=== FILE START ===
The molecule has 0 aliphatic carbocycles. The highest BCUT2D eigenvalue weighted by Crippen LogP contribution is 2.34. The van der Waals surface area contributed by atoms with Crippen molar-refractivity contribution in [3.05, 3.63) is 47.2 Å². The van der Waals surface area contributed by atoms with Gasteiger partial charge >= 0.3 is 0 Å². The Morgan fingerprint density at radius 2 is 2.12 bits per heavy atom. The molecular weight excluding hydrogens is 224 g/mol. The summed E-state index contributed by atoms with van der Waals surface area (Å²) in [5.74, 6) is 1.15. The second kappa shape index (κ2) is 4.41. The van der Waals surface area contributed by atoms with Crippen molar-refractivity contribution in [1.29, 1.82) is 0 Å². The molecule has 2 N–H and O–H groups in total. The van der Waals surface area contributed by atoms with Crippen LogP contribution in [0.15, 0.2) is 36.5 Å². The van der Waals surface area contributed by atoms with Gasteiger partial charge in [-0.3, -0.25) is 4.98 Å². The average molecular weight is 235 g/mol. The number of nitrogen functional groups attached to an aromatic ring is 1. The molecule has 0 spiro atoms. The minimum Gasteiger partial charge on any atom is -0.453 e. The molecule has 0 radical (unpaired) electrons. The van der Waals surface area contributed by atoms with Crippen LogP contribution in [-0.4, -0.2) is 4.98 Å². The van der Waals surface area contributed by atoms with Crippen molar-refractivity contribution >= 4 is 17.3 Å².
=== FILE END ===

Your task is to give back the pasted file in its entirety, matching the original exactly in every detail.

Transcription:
The molecule has 0 aliphatic carbocycles. The highest BCUT2D eigenvalue weighted by Crippen LogP contribution is 2.34. The van der Waals surface area contributed by atoms with Crippen molar-refractivity contribution in [3.05, 3.63) is 47.2 Å². The van der Waals surface area contributed by atoms with Gasteiger partial charge >= 0.3 is 0 Å². The Morgan fingerprint density at radius 2 is 2.12 bits per heavy atom. The molecular weight excluding hydrogens is 224 g/mol. The summed E-state index contributed by atoms with van der Waals surface area (Å²) in [5.74, 6) is 1.15. The second kappa shape index (κ2) is 4.41. The van der Waals surface area contributed by atoms with Crippen molar-refractivity contribution in [1.29, 1.82) is 0 Å². The molecule has 2 N–H and O–H groups in total. The van der Waals surface area contributed by atoms with Crippen LogP contribution in [0.15, 0.2) is 36.5 Å². The van der Waals surface area contributed by atoms with Gasteiger partial charge in [-0.3, -0.25) is 4.98 Å². The average molecular weight is 235 g/mol. The number of nitrogen functional groups attached to an aromatic ring is 1. The molecule has 0 spiro atoms. The minimum Gasteiger partial charge on any atom is -0.453 e. The molecule has 0 radical (unpaired) electrons. The van der Waals surface area contributed by atoms with Crippen LogP contribution in [-0.4, -0.2) is 4.98 Å². The van der Waals surface area contributed by atoms with Crippen molar-refractivity contribution >= 4 is 17.3 Å².